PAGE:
Legal tender is a form of payment, defined by law, which must be accepted by creditors as payment for debts. Gold coins, silver coins, specie-backed notes, and paper currency not backed by specie have all at some time been legal tender in the United States.
The greenbacks issued during the Civil War were designated legal tender in the original legislation in 1862. Controversy developed when it became clear that the notes would continue to circulate after the war was concluded and that a disparity had developed between the value of a gold dollar and a greenback dollar.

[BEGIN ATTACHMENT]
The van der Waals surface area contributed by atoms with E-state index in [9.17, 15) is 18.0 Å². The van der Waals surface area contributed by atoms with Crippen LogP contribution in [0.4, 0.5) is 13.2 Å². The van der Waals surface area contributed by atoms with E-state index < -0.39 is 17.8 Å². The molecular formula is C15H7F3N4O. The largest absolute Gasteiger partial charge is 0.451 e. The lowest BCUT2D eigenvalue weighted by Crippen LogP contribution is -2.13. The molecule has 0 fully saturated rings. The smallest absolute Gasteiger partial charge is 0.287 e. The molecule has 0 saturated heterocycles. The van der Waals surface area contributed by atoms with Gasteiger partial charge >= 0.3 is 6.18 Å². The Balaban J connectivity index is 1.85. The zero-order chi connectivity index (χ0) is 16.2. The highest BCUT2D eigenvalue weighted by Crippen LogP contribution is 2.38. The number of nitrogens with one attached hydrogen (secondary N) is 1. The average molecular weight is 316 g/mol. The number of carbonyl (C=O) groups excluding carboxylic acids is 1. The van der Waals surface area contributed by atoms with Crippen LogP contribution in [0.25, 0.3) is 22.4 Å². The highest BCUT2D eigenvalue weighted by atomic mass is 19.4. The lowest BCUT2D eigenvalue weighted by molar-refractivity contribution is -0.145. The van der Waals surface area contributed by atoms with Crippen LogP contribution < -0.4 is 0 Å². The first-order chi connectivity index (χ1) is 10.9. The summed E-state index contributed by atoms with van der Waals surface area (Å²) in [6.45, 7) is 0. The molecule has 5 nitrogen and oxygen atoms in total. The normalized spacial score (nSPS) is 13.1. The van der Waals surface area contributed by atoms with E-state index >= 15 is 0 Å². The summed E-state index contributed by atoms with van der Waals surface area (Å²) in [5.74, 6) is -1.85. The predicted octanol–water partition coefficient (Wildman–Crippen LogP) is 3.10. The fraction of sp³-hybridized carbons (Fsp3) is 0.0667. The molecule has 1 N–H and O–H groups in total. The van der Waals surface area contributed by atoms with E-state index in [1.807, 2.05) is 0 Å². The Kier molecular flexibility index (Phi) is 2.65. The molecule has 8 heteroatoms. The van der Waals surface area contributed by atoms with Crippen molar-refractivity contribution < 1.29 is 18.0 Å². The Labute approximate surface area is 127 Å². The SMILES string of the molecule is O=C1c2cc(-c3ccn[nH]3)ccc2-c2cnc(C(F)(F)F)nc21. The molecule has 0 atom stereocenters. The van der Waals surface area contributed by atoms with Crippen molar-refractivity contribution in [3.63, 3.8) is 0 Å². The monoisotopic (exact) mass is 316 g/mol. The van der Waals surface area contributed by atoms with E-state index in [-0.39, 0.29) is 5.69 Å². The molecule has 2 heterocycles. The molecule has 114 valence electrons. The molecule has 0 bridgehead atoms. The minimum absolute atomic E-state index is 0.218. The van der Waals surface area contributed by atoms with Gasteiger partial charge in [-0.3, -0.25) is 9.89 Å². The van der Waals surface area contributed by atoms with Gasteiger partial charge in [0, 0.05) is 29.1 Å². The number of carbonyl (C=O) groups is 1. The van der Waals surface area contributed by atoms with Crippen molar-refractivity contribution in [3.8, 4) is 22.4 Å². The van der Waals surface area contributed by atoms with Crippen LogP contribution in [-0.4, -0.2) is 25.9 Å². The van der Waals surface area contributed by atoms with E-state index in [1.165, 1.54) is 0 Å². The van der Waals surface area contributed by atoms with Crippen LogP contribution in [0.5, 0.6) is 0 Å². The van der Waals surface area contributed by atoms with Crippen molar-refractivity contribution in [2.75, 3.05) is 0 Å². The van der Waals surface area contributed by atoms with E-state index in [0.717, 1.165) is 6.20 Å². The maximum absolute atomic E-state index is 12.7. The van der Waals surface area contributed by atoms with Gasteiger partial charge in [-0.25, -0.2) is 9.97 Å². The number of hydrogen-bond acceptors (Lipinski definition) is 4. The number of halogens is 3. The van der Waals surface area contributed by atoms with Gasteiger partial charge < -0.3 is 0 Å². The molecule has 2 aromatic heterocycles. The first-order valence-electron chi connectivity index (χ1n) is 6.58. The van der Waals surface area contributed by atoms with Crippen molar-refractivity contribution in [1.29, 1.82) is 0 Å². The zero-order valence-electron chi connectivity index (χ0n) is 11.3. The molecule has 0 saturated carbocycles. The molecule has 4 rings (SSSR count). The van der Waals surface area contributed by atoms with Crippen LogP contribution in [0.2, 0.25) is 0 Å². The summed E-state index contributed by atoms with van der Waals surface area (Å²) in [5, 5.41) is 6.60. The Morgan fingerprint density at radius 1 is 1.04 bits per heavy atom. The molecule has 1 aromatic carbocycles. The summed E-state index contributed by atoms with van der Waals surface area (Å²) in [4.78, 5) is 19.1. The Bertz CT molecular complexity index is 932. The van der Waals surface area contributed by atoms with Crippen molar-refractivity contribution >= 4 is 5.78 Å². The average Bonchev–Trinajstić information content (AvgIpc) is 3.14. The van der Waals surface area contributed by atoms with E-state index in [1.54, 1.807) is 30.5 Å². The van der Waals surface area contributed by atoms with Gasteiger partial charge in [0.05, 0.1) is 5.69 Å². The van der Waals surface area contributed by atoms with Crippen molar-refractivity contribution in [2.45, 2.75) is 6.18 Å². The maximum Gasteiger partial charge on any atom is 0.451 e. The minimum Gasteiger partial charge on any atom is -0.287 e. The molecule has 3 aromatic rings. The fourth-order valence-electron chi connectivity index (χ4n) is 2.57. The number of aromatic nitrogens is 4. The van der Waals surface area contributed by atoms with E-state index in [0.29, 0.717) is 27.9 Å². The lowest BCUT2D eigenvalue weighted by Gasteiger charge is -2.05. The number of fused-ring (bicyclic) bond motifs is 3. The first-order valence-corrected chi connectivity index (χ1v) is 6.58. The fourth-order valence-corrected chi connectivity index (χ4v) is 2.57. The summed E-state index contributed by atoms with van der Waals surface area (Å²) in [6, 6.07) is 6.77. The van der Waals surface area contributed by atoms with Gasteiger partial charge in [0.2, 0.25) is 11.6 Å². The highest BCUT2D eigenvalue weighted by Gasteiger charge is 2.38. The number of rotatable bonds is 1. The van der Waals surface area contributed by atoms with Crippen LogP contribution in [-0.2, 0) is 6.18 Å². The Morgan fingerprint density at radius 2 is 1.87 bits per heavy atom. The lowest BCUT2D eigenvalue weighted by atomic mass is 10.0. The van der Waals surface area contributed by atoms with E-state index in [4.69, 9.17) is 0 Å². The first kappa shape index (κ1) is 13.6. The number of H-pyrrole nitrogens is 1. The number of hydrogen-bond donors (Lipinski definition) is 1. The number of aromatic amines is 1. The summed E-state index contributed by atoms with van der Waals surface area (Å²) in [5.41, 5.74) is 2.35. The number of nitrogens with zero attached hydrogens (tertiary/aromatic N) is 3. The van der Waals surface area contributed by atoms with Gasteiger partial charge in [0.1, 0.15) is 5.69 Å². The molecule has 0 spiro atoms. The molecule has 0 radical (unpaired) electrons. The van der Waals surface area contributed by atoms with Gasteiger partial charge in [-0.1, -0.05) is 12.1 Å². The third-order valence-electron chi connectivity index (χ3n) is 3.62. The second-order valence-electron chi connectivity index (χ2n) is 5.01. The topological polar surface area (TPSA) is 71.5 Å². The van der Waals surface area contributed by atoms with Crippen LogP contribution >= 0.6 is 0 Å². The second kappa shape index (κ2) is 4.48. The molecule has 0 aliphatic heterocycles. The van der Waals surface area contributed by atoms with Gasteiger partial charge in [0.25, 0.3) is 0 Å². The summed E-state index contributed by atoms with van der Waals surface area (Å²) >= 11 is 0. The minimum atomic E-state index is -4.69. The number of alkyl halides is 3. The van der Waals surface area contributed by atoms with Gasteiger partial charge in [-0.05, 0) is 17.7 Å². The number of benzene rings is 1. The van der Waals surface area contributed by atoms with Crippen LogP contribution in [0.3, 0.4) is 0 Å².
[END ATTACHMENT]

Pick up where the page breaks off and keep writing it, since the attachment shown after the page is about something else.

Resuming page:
In Hepburn v. Griswold (1870), the Supreme Court found the acts creating the greenbacks to be unconstitutional, ruling that forcing a creditor to accept payment in inflated currency was a violation of the 5th Amendment, protection of property under due process.
President Grant disapproved of the Court’s position and immediately nominated two Republican justices. In a reversal of its initial position, the Court in Knox v. Lee (1871) ruled that Congress’ implied powers provided the authority for the issuance of the greenbacks.
Grant was roundly criticized by his opponents for packing the Court.